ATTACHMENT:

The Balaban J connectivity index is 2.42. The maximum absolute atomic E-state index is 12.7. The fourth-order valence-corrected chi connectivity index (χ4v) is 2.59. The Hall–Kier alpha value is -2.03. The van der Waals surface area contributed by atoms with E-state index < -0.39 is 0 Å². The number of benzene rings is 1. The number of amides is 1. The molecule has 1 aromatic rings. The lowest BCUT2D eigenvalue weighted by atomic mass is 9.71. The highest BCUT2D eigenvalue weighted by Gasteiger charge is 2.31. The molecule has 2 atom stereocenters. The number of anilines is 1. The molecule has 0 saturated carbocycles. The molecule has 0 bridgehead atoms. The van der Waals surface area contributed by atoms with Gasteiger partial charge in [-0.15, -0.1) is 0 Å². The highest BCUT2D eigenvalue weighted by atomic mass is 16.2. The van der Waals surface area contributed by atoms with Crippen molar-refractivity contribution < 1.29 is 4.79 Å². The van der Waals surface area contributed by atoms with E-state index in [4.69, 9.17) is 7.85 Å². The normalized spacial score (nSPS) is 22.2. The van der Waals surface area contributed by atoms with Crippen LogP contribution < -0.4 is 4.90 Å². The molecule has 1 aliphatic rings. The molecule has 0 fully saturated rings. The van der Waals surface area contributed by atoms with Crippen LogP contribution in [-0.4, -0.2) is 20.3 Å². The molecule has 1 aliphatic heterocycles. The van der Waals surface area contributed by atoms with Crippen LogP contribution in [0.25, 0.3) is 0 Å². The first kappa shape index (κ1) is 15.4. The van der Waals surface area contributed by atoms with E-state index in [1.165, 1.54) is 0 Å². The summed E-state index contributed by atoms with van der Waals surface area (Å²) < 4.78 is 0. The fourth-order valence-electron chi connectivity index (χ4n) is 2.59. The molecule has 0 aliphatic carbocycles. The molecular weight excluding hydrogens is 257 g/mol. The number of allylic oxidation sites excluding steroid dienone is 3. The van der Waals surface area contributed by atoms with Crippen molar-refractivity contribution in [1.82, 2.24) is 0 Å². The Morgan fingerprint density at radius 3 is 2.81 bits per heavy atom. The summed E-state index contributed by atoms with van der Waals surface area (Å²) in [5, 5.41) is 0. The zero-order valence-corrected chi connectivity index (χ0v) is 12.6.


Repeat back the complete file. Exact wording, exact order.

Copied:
The Balaban J connectivity index is 2.42. The maximum absolute atomic E-state index is 12.7. The fourth-order valence-corrected chi connectivity index (χ4v) is 2.59. The Hall–Kier alpha value is -2.03. The van der Waals surface area contributed by atoms with E-state index < -0.39 is 0 Å². The number of benzene rings is 1. The number of amides is 1. The molecule has 1 aromatic rings. The lowest BCUT2D eigenvalue weighted by atomic mass is 9.71. The highest BCUT2D eigenvalue weighted by Gasteiger charge is 2.31. The molecule has 2 atom stereocenters. The number of anilines is 1. The molecule has 0 saturated carbocycles. The molecule has 0 bridgehead atoms. The van der Waals surface area contributed by atoms with Gasteiger partial charge in [-0.15, -0.1) is 0 Å². The highest BCUT2D eigenvalue weighted by atomic mass is 16.2. The van der Waals surface area contributed by atoms with Crippen molar-refractivity contribution < 1.29 is 4.79 Å². The van der Waals surface area contributed by atoms with E-state index in [4.69, 9.17) is 7.85 Å². The normalized spacial score (nSPS) is 22.2. The van der Waals surface area contributed by atoms with Crippen LogP contribution < -0.4 is 4.90 Å². The molecule has 1 aliphatic rings. The molecule has 0 fully saturated rings. The van der Waals surface area contributed by atoms with Crippen LogP contribution in [-0.4, -0.2) is 20.3 Å². The molecule has 1 aliphatic heterocycles. The van der Waals surface area contributed by atoms with Crippen LogP contribution in [0.25, 0.3) is 0 Å². The first kappa shape index (κ1) is 15.4. The van der Waals surface area contributed by atoms with E-state index in [1.165, 1.54) is 0 Å². The summed E-state index contributed by atoms with van der Waals surface area (Å²) < 4.78 is 0. The fourth-order valence-electron chi connectivity index (χ4n) is 2.59. The molecule has 0 aliphatic carbocycles. The molecular weight excluding hydrogens is 257 g/mol. The number of allylic oxidation sites excluding steroid dienone is 3. The van der Waals surface area contributed by atoms with Crippen molar-refractivity contribution in [1.82, 2.24) is 0 Å². The Morgan fingerprint density at radius 3 is 2.81 bits per heavy atom. The summed E-state index contributed by atoms with van der Waals surface area (Å²) in [5, 5.41) is 0. The zero-order valence-corrected chi connectivity index (χ0v) is 12.6.